PDS: Bill Gates thought the PC and the internet would mean the end of cities. He was wrong. Even in the developed world, cities remain popular. But the new information and communication technologies, as well as globalization, are undoubtedly contributing to the increasing importance of urban megaregions – vast sprawling agglomerations made up of many centres, focal points for flows of data and goods. But I believe we will always have cities because we have become an urban species: even in the age of social media we still need face-to-face contact and we thrive on the dynamism and the sheer unexpectedness of city life. It is the well-spring of our creativity.
3:AM: There is a certain, largely religious, strand of thought that connects cities with evil, and the pastoral or rural with innocence and morality. One can see it now in the idea of middle America, opposed to the coastal cities, and one can also see it in Victorian proponents of city reform. Why do you think this strand of thought exists, and how does it affect cities?
PDS: The idea of the ‘sin city’, of Sodom and Gomorrah, is certainly a strand in Judeo-Christian thought. It’s interesting to note that the first city builders in Mesopotamia did not long for some lost Garden of Eden, a bucolic Golden Age. Instead they believed their gods gave them the city. It was their home and where they were meant to be. But, yes, Augustine condemned the City of Man and directed people’s gaze towards the City of God. These ideas have been very influential. In the US, long before gangsta rap the city was associated with crime, violence and moral corruption. The city, with all its attendant social problems, was seen as a reminder of the Old World. The New World was meant to be a land of opportunity, of wilderness and far horizons, not Dickensian slums and urban crime. These ideas feed a deep distrust of cities in America. It surfaces in Martin Scorsese’s Taxi Driver (1976), where Travis Bickle condemns New York’s crime: ‘This city here is like an open sewer, you know, it’s full of filth and scum.’ It’s a rich subject both in the US and in Britain. In fact, it’s something I would like to explore in another book.
3:AM: When we think of a city, we often picture the concentrated historical urban centre, rather than the suburbs. Do you think the suburbs are neglected in terms of how we visualise the city? Are they worthy of attention?
PDS: Yes, suburbs have existed since the earliest cities, when settlements appeared outside the city wall as populations grew. Suburbs are part of the city, but suburban life is distinct from life in the big city. In the US, suburban living has become part of the American Dream and it is in many ways a suburban nation. Unsurprisingly, Frederick Law Olmsted thought there was a natural symbiosis between city and suburbs. ‘No great town can long exist without great suburbs’, he said in the 1860s. Of course, Richard Sennett has famously criticised the desire of people to leave ‘dense, disorderly, overwhelming cities’ for more homogeneous but less stimulating communities in the suburbs. In The Uses of Disorder, he said that ‘suburbanites are people who are afraid to live in a world they cannot control’. But in America most of the metropolitan growth is still in the suburbs. In Britain, too, there is a constant flow of people – mostly the middle classes – from the cities to the suburbs. But in a sense they take the city with them, for we live now in an age of ‘suburban urbanization’. Suburbs are becoming denser, ‘boomburbs’ are developing in successful suburbs, and many social problems once associated with the inner city are now found in suburbs.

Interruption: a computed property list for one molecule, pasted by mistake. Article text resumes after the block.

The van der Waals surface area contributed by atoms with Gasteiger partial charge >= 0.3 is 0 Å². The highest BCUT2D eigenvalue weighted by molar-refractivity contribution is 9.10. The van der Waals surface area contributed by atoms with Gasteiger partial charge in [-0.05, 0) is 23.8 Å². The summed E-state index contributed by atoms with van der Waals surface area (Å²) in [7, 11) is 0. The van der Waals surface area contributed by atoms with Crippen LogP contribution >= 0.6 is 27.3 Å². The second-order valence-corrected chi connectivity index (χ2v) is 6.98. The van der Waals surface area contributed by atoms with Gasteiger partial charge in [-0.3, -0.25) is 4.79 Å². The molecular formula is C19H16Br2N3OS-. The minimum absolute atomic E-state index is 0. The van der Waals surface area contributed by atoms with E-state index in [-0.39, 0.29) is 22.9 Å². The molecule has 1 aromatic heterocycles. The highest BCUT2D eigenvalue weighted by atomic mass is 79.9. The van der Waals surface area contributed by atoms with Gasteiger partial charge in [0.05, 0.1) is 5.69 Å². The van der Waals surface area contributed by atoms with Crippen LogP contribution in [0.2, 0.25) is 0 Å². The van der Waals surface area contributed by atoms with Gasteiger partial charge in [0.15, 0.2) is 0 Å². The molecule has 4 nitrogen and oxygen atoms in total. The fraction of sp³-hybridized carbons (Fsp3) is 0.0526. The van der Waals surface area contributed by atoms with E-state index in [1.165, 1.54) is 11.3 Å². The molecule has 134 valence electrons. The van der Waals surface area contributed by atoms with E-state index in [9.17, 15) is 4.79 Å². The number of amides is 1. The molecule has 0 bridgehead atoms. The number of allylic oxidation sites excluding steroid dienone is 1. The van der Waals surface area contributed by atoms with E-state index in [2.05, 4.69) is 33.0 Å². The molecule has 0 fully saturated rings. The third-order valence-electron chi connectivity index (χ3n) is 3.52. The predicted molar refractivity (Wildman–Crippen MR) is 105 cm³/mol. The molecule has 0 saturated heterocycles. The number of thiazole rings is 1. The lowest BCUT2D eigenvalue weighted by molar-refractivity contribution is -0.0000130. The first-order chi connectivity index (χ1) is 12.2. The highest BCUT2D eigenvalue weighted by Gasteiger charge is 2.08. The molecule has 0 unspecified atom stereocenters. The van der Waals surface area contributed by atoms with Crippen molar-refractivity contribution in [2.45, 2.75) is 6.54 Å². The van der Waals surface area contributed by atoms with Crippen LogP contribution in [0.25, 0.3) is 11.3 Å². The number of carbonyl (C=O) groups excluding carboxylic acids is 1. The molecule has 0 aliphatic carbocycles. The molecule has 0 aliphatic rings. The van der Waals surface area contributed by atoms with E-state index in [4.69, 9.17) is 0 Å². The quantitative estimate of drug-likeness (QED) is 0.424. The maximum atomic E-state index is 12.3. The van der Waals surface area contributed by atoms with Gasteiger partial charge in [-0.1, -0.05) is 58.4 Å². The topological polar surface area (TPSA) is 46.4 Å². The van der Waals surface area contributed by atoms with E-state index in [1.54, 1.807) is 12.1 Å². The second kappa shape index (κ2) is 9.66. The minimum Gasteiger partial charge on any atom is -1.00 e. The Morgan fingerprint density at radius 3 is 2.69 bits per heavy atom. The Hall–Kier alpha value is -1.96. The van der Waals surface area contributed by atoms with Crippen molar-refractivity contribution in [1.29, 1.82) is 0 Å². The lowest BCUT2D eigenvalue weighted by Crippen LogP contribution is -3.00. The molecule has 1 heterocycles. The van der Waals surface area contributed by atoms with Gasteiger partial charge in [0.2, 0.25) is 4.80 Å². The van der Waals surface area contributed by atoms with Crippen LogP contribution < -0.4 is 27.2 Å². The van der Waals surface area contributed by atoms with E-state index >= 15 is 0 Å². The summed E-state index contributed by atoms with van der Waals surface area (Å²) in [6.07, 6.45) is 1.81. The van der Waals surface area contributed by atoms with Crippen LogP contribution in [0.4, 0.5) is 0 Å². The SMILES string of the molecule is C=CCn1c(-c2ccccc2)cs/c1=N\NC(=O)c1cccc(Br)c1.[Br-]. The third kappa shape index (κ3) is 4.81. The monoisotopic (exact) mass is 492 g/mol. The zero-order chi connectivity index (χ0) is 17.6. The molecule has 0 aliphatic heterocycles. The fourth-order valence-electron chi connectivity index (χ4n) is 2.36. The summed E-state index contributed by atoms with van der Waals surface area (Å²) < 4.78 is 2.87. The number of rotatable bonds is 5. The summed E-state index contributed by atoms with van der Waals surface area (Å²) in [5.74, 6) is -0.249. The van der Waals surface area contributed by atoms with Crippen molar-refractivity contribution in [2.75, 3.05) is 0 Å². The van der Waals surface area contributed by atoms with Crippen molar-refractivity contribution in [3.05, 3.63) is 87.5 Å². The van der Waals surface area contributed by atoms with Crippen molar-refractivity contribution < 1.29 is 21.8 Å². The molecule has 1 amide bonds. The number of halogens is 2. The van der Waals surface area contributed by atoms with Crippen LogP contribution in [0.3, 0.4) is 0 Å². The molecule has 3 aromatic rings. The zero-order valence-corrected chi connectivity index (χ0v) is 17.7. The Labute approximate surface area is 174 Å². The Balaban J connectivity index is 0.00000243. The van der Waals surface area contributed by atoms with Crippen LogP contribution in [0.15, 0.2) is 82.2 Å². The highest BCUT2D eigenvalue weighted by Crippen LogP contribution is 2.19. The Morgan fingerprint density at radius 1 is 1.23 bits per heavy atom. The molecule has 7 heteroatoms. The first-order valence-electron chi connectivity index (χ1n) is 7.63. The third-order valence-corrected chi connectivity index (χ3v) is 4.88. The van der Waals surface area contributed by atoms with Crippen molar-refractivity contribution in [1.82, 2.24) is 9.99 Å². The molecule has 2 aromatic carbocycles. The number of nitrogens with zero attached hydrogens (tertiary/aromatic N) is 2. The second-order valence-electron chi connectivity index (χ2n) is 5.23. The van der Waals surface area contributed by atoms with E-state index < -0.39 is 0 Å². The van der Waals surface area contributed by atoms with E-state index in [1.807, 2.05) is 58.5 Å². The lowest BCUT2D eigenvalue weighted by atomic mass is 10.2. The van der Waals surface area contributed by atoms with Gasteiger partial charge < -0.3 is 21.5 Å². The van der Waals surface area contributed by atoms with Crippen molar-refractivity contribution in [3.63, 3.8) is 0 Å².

3:AM: In terms of environmental impact, is it better to live in a city, or in the countryside?
PDS: Rural areas do generally have higher carbon dioxide emissions per person than urban ones, due to the fact that people outside cities live in larger, detached or semi-detached houses (which require more energy to heat), drive multiple cars and commute longer distances. Cars are responsible for 12% of greenhouse gas emissions in Europe and as much as 50% in some parts of the United States. The per capita emissions of the Big Smoke – London – are the lowest of any part of the United Kingdom. Similarly, the carbon footprint of city dwellers in the United States is smaller than the average American citizen. But there are big differences between cities, and the most energy efficient ones are usually the larger metropolitan areas. Cities need to do a lot more though. For instance, they should begin generating their own energy to become self-sufficient. We need to start seeing cities not as the problem, but as part of the solution to climate change.
3:AM: Why are people drawn to cities, and, also, why are people drawn away from cities to the countryside?